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One of the benefits of PHP being a server side scripting environment is that it gives the web developer easy access to the filesystem of the server on which the web server is running. This gives us the ability to create, open, delete, read and write files. We can also traverse the directory hierarchy of the server systems to do things like get directory listings and create new sub-directories.
In this chapter we will cover all aspects of
interecting with files and the filesystem in details.
== Opening and Creating Files in PHP ==
Existing files are opened, and new files created using the PHP ''fopen'' function. The ''fopen'' function accepts two arguments and returns a ''file handle'' which is subsequently used
fo all future read and write interactions with that file. The first argument is the name (including the path) of the file to open. This path is relative to the server filesystem root, not your web server root. The second argument is an attribute indicating the mode in whcih you with to open the file (create, read only, write only etc). The following table lists the various file open attributes together with a broef description of each:
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== Closing Files in PHP ==
Once a file has been opened it can closed using the ''fclose'' function. The fclose function takes a single argument
; the ''file handle'' returned by the ''fopen'' function when the file was first opened.
Given this information we can write a script to open a file. For the purposes of this example we will create a new file in the
root of our web server. We will open the file in ''w+'' mode so that it will created if it does not already exist and provide both read and write access. We will then close the file using fclose():
== Writing to a File using PHP ==
Having created and opened the file the next task is to write data to the file. We can do this using the PHP ''fwrite'' and ''fputs'' functions. These are essentially
tyhe same function so either can be used.
fwrite takes two arguments, the ''file handle'' returned form the
orginal fopen and he string to be written. We can, therefore extend our example to write a string to our file:
== Reading From a File using PHP ==
Data can be read from a file using the PHP fread() function. fread accepts two arguments, the ''file handle'' and the number of bytes to be read from the file:
<tt>data = This line of text was written by PHP done</tt><br>
It is also possible to read the contents of an
enter file with the ''readfile'' function. This function reads the entire contents of a file and outputs that content. Assumign you don't need to do anything but output the contents of a file then 'readfile'' is an easy solution because it does all the work for you. You do not need to open the file, read the data, close the file and display the data. All you need to do is call ''readfile'' and it does the rest.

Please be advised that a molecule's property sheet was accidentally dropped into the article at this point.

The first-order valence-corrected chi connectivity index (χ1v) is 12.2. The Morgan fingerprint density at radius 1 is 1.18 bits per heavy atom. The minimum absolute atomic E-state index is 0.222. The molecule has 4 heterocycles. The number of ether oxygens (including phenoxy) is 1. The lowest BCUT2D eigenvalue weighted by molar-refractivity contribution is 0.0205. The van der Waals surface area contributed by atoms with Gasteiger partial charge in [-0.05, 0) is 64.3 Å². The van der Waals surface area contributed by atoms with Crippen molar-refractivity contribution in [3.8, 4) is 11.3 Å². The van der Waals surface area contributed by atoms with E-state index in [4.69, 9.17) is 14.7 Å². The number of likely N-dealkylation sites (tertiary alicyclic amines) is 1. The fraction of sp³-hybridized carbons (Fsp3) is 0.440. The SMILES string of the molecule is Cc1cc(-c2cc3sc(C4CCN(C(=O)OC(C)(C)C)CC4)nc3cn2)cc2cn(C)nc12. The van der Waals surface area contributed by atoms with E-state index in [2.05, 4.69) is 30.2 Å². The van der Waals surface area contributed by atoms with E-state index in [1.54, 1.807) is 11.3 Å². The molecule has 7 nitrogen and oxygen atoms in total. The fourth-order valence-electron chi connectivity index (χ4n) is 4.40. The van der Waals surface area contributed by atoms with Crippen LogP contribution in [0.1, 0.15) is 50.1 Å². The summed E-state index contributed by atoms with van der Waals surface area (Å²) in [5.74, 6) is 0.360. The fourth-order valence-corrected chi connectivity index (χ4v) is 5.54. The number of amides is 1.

== Checking Whether a File Exists ==
The ''file_exists'' fuinction can be used at any time to find if a file already exists in the
file system. The function takes a single argument - the path to the file in question and returns a boolean ''true'' or ''false'' value depending on whether the existance of the file.
== Moving, Copying and Deleting Files with PHP ==
Files can be copied
uysing the ''copy'' function, renamed using the ''rename'' function and deleted using the ''unlink'' function. For example we can perform a number tasks on our example file:
PHP provides access to a wide range of file attributes such as when the file was created, whether the file is readable or writeable and the current file size.
The PHP ''stat()'' and ''fstat()'' functions provide a wealth of information about a file. The information is so copious that the results are returned as an associative array. The
function take a single argument. ''stat()'' takes a string defining the path to the file. ''fstat()'' takes a file handle returned from an ''fopen()'' function call.
The following table outlines the array values returned by both functions:
With reference to the above table we can now
extarct some information about a file on the file system of our server:
== PHP Output Buffering ==
Output buffering in PHP is a mechanism whereby content
thaty would nornally be sent directly to the outpout stream is initally held in a buffer until the buffer is flushed. This provides control over when output is presented to the user (perhaps in situations where there is a delay in gather some data from a database for example).
Output Buffering is initaited using the ''ob_start()'' function. ''ob_start()'' can be called with no
argumnhts but does support three optional arguments:
* callback function - specifies a user defined function to be called before
tyhe buffer is flushed
* bytes - an integer representing the number of bytes to be buffered before the callback is triggered. Set to ''null'' to disable this feature